In recent years there have been deliberately marketed, quieter cultural boycotts. Amid the #OscarsSoWhite movement, a group of notable black entertainers, such as Hannibal Buress, Jesse Williams, and Janelle Monae, skipped the 88th annual Academy Awards to put on the #JusticeForFlint fundraising event with the goal of raising money towards those impacted by the contaminated water in Flint, Michigan. Ryan Coogler, co-founder of Blackout for Human Rights and writer-director of smash hit Black Panther, organized the fundraising event which was live streamed and helped raise nearly $133,000. Despite Coogler insisting that the event wasn’t a direct response to the Oscars, it was promoted as such across media channels.

And, most recently, hot on the heels of President Trump’s controversial travel ban, Iranian duo Taraneh Alidoosti and Asghar Farhadi boycotted the Academy Awards. Alidoosti, starring in The Salesman, which was nominated for best foreign film, tweeted that the executive order banning naturalized citizens from seven predominantly Muslim countries from entering United States was “racist.” Farhadi, writer-director of The Salesman said that even if the ban was overturned it was “no way acceptable” to him. The film later won the award.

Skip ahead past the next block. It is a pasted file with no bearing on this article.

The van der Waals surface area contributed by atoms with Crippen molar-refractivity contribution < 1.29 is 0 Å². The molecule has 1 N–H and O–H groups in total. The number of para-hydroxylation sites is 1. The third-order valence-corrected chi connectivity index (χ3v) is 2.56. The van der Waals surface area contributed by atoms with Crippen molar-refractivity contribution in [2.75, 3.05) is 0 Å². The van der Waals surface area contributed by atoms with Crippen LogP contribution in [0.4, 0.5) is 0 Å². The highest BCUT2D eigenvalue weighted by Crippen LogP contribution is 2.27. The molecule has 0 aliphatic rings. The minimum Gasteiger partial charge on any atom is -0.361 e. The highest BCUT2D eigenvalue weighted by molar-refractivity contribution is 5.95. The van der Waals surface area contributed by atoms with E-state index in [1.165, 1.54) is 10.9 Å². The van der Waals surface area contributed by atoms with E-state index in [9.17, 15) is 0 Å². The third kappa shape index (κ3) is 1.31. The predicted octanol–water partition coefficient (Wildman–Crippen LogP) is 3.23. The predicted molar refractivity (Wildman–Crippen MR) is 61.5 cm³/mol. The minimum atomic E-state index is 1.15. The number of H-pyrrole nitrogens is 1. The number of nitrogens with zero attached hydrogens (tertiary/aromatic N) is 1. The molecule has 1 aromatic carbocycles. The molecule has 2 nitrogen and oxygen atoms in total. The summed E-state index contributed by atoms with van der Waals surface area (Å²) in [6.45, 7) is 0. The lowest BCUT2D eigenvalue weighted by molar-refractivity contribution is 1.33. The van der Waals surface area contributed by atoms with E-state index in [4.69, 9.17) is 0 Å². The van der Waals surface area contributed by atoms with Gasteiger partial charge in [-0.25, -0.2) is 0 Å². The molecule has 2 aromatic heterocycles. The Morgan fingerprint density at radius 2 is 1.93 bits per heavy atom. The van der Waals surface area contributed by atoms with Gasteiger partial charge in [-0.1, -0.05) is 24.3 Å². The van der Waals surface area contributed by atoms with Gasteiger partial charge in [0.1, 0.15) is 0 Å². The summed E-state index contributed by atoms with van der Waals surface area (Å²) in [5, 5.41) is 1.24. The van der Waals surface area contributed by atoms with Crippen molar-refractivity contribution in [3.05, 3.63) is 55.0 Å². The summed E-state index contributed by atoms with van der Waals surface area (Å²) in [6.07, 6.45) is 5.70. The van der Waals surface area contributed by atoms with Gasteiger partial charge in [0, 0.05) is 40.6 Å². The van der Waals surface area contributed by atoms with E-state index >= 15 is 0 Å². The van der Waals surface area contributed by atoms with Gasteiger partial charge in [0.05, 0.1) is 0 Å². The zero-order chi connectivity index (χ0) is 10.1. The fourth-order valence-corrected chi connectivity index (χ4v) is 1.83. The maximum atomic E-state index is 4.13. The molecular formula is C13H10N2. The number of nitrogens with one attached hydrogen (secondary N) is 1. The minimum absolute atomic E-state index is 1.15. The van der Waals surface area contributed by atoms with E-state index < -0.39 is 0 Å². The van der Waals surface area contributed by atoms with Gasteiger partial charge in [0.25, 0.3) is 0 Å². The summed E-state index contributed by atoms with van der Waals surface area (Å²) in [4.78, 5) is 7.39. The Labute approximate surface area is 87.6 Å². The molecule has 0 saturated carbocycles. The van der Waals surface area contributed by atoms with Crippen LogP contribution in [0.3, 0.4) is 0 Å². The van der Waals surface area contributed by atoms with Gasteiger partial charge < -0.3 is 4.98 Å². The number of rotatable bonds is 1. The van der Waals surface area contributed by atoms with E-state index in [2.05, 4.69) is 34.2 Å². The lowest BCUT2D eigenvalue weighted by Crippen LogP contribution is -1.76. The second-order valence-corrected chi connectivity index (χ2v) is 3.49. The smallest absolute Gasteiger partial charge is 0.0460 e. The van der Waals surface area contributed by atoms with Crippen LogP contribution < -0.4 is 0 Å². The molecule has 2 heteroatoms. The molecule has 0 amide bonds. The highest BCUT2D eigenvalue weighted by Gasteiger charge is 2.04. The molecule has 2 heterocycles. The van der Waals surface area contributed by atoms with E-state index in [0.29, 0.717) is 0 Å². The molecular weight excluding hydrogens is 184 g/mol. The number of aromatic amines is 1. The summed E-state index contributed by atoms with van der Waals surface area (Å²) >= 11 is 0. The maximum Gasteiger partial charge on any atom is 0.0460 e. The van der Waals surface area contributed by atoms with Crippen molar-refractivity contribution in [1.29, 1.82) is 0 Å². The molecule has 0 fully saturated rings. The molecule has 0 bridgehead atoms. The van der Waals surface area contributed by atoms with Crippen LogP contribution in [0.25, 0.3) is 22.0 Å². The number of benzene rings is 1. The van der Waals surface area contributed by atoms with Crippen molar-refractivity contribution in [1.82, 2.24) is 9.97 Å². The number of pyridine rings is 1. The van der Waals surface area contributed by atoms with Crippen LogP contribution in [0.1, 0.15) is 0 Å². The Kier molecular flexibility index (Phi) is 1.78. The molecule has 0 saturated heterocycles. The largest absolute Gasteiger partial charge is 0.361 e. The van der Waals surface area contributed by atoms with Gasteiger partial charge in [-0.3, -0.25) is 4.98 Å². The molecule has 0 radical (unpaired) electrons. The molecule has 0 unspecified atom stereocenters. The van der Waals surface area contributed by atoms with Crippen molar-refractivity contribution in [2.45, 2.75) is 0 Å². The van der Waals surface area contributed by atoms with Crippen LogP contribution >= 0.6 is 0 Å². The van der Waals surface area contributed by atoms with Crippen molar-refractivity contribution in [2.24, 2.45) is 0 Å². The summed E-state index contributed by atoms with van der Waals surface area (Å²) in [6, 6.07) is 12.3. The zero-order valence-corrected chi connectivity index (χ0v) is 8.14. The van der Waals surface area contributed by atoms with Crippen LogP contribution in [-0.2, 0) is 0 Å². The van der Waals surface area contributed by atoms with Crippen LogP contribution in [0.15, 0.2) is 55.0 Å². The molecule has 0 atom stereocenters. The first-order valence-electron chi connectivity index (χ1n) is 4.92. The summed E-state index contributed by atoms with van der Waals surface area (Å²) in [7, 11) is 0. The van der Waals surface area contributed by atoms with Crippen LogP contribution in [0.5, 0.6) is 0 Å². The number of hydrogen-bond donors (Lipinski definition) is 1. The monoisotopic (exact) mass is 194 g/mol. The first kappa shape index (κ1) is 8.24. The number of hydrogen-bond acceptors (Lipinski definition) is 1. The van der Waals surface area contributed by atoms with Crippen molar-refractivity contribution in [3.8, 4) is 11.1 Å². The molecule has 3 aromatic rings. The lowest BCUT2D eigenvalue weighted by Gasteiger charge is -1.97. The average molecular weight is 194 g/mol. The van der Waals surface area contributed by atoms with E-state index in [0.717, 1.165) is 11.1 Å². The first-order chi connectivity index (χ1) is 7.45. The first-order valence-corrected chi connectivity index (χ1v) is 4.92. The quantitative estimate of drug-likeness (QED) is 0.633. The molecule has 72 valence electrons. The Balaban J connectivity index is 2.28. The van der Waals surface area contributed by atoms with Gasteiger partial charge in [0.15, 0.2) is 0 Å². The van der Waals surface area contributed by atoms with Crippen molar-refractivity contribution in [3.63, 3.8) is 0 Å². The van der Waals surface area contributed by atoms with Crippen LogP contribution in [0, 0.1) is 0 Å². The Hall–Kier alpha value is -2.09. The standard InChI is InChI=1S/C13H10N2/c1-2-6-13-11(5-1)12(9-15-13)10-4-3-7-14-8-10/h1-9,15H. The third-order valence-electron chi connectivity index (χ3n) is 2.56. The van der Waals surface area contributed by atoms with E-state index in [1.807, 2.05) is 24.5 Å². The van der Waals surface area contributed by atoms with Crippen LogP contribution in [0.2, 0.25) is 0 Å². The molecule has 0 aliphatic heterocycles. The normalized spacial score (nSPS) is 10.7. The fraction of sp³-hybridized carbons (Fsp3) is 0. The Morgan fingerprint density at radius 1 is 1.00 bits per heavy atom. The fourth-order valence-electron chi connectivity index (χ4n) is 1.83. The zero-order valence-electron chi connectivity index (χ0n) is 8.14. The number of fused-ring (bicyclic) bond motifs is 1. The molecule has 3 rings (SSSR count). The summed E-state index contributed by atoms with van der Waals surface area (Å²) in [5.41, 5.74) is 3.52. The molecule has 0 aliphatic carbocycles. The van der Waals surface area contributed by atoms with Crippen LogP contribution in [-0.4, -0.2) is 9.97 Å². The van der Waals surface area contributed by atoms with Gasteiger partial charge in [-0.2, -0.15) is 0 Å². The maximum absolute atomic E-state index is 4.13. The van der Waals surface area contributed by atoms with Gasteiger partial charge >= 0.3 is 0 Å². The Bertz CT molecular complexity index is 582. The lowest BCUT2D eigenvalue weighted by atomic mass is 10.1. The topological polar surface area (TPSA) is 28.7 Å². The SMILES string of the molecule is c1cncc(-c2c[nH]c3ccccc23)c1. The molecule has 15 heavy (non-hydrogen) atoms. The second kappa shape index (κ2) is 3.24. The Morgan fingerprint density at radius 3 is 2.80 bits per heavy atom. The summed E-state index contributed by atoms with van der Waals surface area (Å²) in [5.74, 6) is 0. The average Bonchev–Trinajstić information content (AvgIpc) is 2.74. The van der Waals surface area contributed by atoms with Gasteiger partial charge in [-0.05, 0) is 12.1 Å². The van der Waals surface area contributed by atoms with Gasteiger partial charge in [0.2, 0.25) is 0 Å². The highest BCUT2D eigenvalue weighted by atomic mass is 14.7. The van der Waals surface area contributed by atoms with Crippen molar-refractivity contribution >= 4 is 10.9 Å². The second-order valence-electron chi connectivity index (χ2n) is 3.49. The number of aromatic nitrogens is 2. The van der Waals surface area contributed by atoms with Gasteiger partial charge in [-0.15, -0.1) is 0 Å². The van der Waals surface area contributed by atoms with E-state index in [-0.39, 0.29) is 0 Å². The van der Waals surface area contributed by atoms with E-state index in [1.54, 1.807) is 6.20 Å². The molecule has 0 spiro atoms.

The 2017 Academy Awards went down as one of the most racially inclusive in terms of its nominees in best cinematography, directing, best picture, and directing. Broadcasted less than six weeks after the presidential inauguration, the show poked fun at Trump, but ultimately reiterated the usual mantra that the arts could bring us all together by being a force of good, but didn’t weaponize the soapbox of that world stage to drive the point home. In the end, the moment that ultimately registered in everyone’s memory was when Moonlight took home best picture in what will surely go down as one of the most baffling, scandalous, and entertaining moments in live television history.

*   *   *

Oscar speeches tend to take a turn toward hyper-political during moments of collective unrest. With the ongoing gun control debate, egregious stance on immigrant and refugee citizenry, rollback of LGBTQ civil rights, and the repetitive infringement on women’s autonomy, there will be plenty to draw from. Already outside the auditorium, the National Hispanic Media Coalition plans to march the day before the 90th Academy Awards over “chronic under-representation” of Latinos in Hollywood.

Harvey Weinstein may have been expelled from the Academy, but Hollywood has yet to face its past and answer for the ills it’s helped manifest. Hopefully we can see a return to boycotts and unyielding solidarity from those within the four walls of the Dolby Theater, but until then, we’ll just have to wait and see.

comments (0)